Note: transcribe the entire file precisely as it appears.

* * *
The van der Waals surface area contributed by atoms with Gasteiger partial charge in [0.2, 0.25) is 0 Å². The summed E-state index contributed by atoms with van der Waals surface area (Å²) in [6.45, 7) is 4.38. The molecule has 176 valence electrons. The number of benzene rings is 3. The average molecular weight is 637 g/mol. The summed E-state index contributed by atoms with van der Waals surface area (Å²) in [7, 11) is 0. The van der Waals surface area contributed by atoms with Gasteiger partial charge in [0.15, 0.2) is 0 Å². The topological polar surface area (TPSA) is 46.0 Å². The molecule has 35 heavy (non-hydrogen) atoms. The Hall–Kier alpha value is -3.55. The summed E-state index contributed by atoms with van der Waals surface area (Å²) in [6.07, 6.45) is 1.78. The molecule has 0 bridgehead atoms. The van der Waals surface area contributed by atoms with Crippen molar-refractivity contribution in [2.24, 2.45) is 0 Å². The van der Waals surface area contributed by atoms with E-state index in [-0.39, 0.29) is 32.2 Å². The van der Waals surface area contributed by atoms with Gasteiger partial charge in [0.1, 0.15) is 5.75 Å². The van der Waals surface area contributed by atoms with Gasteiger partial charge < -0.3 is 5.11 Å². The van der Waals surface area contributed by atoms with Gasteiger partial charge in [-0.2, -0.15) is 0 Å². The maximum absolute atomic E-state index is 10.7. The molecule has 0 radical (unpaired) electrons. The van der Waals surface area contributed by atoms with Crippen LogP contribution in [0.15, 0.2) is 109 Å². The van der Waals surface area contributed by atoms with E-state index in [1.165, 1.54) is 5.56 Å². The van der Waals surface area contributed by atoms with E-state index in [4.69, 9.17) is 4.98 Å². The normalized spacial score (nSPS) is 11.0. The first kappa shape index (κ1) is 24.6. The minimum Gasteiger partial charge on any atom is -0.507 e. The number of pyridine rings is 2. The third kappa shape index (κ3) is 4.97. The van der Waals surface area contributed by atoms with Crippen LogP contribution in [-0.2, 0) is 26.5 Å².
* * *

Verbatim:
The van der Waals surface area contributed by atoms with Gasteiger partial charge in [0.2, 0.25) is 0 Å². The summed E-state index contributed by atoms with van der Waals surface area (Å²) in [6.45, 7) is 4.38. The molecule has 176 valence electrons. The number of benzene rings is 3. The average molecular weight is 637 g/mol. The summed E-state index contributed by atoms with van der Waals surface area (Å²) in [7, 11) is 0. The van der Waals surface area contributed by atoms with Gasteiger partial charge in [0.15, 0.2) is 0 Å². The topological polar surface area (TPSA) is 46.0 Å². The molecule has 35 heavy (non-hydrogen) atoms. The Hall–Kier alpha value is -3.55. The summed E-state index contributed by atoms with van der Waals surface area (Å²) in [6.07, 6.45) is 1.78. The molecule has 0 bridgehead atoms. The van der Waals surface area contributed by atoms with Crippen molar-refractivity contribution in [2.24, 2.45) is 0 Å². The van der Waals surface area contributed by atoms with E-state index in [-0.39, 0.29) is 32.2 Å². The van der Waals surface area contributed by atoms with Gasteiger partial charge in [0.1, 0.15) is 5.75 Å². The van der Waals surface area contributed by atoms with Gasteiger partial charge < -0.3 is 5.11 Å². The van der Waals surface area contributed by atoms with Gasteiger partial charge in [-0.2, -0.15) is 0 Å². The maximum absolute atomic E-state index is 10.7. The molecule has 0 radical (unpaired) electrons. The van der Waals surface area contributed by atoms with Crippen LogP contribution in [0.15, 0.2) is 109 Å². The van der Waals surface area contributed by atoms with E-state index in [1.165, 1.54) is 5.56 Å². The van der Waals surface area contributed by atoms with E-state index in [4.69, 9.17) is 4.98 Å². The normalized spacial score (nSPS) is 11.0. The first kappa shape index (κ1) is 24.6. The minimum Gasteiger partial charge on any atom is -0.507 e. The number of pyridine rings is 2. The third kappa shape index (κ3) is 4.97. The van der Waals surface area contributed by atoms with Crippen LogP contribution in [-0.2, 0) is 26.5 Å².